Xi is a Chinese nationalist who views Taiwan purely in terms of territory and sovereignty. There is no greater achievement than the unification of China. Ultimately, however, Xi’s calculations will depend on his confidence in the military. U.S. defense leaders believe that China’s military buildup at least gives them the option and the right to prepare to invade Taiwan if they choose.

However, the last thing Xi wants is a fiasco at the hands of the United States, exposing the fraudulent practices of his military and the Communist Party, and potentially affecting his own personal legacy. The stakes of a potential invasion of Taiwan are extremely high, and Xi Jinping may not be as adventurous as Putin. But we also have to weigh the possibility that Xi may see a confluence of events that gives China a once-in-a-lifetime opportunity to shift hegemony in Asia away from the United States and ultimately unify China as a whole.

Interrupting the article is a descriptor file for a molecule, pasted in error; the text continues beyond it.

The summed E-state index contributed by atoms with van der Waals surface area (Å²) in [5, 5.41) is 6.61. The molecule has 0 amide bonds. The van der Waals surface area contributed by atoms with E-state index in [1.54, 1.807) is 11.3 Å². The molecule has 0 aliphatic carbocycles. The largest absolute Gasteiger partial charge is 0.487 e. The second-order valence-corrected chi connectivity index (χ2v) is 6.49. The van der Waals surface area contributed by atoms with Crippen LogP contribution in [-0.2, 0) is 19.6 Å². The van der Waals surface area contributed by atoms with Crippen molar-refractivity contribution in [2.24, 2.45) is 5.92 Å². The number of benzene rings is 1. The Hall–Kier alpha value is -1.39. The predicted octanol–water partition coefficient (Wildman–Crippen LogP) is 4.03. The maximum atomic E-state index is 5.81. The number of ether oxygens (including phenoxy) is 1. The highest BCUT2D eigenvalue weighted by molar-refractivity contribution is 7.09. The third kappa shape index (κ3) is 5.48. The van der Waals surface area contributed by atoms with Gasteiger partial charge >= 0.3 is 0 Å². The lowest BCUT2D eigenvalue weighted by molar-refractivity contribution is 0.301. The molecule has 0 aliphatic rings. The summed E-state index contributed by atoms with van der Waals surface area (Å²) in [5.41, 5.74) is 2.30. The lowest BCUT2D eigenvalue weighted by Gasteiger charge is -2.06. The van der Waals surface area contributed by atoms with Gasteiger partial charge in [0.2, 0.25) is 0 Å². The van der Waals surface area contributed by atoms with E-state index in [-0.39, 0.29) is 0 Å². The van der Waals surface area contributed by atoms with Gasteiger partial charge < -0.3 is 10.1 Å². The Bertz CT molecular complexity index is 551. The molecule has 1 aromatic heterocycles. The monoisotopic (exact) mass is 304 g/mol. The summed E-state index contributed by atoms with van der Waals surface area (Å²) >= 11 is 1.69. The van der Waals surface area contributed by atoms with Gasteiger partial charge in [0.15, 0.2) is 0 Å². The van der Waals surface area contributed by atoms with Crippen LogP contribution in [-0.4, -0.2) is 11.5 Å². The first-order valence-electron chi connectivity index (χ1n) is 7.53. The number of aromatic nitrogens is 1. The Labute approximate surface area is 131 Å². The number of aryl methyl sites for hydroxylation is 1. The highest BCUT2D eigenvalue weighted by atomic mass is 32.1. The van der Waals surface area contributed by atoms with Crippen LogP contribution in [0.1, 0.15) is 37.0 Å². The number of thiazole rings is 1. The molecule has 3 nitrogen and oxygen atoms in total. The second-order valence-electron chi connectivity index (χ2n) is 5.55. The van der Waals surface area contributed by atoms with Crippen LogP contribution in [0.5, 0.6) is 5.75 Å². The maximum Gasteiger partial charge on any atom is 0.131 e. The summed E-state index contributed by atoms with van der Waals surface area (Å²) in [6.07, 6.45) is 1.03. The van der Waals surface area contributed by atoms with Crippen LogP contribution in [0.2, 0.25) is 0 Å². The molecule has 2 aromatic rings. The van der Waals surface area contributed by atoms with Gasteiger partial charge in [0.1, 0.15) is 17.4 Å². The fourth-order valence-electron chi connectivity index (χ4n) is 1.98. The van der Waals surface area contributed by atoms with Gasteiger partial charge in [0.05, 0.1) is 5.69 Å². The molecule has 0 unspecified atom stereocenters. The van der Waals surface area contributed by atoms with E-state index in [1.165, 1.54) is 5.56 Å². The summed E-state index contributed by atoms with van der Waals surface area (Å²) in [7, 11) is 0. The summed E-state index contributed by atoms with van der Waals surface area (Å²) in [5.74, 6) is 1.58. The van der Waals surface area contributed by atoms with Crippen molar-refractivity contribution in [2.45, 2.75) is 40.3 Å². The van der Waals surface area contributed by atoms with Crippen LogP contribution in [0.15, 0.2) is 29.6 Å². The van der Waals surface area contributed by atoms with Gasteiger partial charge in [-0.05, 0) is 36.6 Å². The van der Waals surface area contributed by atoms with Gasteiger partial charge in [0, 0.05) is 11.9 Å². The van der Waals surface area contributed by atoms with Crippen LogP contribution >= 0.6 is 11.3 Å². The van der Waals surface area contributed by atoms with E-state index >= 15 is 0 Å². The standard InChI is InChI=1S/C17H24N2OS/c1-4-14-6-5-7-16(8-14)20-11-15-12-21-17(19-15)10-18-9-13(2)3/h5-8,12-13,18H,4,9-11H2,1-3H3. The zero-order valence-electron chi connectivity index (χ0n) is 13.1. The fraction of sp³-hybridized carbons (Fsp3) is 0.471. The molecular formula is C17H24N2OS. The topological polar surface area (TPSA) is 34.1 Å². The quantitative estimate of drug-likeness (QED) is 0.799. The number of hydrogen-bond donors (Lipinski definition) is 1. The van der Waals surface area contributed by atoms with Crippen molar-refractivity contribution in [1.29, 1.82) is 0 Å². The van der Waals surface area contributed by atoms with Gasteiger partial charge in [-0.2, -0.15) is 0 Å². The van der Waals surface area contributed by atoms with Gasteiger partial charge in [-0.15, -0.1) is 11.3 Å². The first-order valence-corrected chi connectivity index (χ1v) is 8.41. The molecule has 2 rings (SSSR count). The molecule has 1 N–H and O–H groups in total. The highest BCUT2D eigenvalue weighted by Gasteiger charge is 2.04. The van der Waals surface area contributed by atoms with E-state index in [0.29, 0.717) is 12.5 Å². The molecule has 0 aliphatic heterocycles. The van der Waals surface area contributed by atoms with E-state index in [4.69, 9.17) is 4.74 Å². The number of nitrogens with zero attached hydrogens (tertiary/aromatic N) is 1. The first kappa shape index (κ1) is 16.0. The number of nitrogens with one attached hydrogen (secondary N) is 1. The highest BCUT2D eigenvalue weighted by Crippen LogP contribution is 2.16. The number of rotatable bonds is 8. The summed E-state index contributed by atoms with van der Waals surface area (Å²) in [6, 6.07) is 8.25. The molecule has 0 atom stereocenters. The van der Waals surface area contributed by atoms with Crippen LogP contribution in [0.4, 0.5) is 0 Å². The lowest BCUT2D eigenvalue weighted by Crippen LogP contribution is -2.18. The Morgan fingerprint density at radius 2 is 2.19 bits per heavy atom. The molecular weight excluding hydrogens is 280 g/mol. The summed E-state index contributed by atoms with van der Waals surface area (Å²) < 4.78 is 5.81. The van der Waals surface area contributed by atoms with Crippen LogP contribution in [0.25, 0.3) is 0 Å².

The question remains how the world will respond if and when China invades Taiwan. Can the international community clear the fog of the current crisis and fully prepare for a bigger crisis in the future?